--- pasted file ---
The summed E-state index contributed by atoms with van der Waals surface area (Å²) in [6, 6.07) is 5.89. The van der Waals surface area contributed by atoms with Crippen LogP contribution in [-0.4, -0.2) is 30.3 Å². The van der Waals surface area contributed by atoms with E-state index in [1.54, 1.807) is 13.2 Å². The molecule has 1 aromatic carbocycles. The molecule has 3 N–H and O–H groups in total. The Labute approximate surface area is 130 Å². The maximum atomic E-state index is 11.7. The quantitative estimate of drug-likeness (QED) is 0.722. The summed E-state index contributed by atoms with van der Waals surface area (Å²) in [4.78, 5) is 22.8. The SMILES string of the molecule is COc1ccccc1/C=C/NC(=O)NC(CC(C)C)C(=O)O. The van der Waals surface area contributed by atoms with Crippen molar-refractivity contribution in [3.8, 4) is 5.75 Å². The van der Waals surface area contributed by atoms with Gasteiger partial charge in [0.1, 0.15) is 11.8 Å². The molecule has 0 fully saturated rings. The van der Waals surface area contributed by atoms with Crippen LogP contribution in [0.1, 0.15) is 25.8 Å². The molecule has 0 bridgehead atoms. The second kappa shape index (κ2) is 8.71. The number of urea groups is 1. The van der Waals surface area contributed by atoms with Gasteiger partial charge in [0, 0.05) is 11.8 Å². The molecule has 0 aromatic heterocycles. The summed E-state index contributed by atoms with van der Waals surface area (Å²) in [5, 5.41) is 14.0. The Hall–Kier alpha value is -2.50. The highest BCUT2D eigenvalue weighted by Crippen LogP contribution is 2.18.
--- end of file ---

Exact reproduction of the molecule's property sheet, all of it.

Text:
The summed E-state index contributed by atoms with van der Waals surface area (Å²) in [6, 6.07) is 5.89. The van der Waals surface area contributed by atoms with Crippen LogP contribution in [-0.4, -0.2) is 30.3 Å². The van der Waals surface area contributed by atoms with E-state index in [1.54, 1.807) is 13.2 Å². The molecule has 1 aromatic carbocycles. The molecule has 3 N–H and O–H groups in total. The Labute approximate surface area is 130 Å². The maximum atomic E-state index is 11.7. The quantitative estimate of drug-likeness (QED) is 0.722. The summed E-state index contributed by atoms with van der Waals surface area (Å²) in [4.78, 5) is 22.8. The SMILES string of the molecule is COc1ccccc1/C=C/NC(=O)NC(CC(C)C)C(=O)O. The van der Waals surface area contributed by atoms with Crippen molar-refractivity contribution in [3.8, 4) is 5.75 Å². The van der Waals surface area contributed by atoms with Gasteiger partial charge in [0.1, 0.15) is 11.8 Å². The molecule has 0 fully saturated rings. The van der Waals surface area contributed by atoms with Crippen LogP contribution in [0.1, 0.15) is 25.8 Å². The molecule has 0 bridgehead atoms. The second kappa shape index (κ2) is 8.71. The number of urea groups is 1. The van der Waals surface area contributed by atoms with Gasteiger partial charge in [0, 0.05) is 11.8 Å². The molecule has 0 aromatic heterocycles. The summed E-state index contributed by atoms with van der Waals surface area (Å²) in [5, 5.41) is 14.0. The Hall–Kier alpha value is -2.50. The highest BCUT2D eigenvalue weighted by Crippen LogP contribution is 2.18.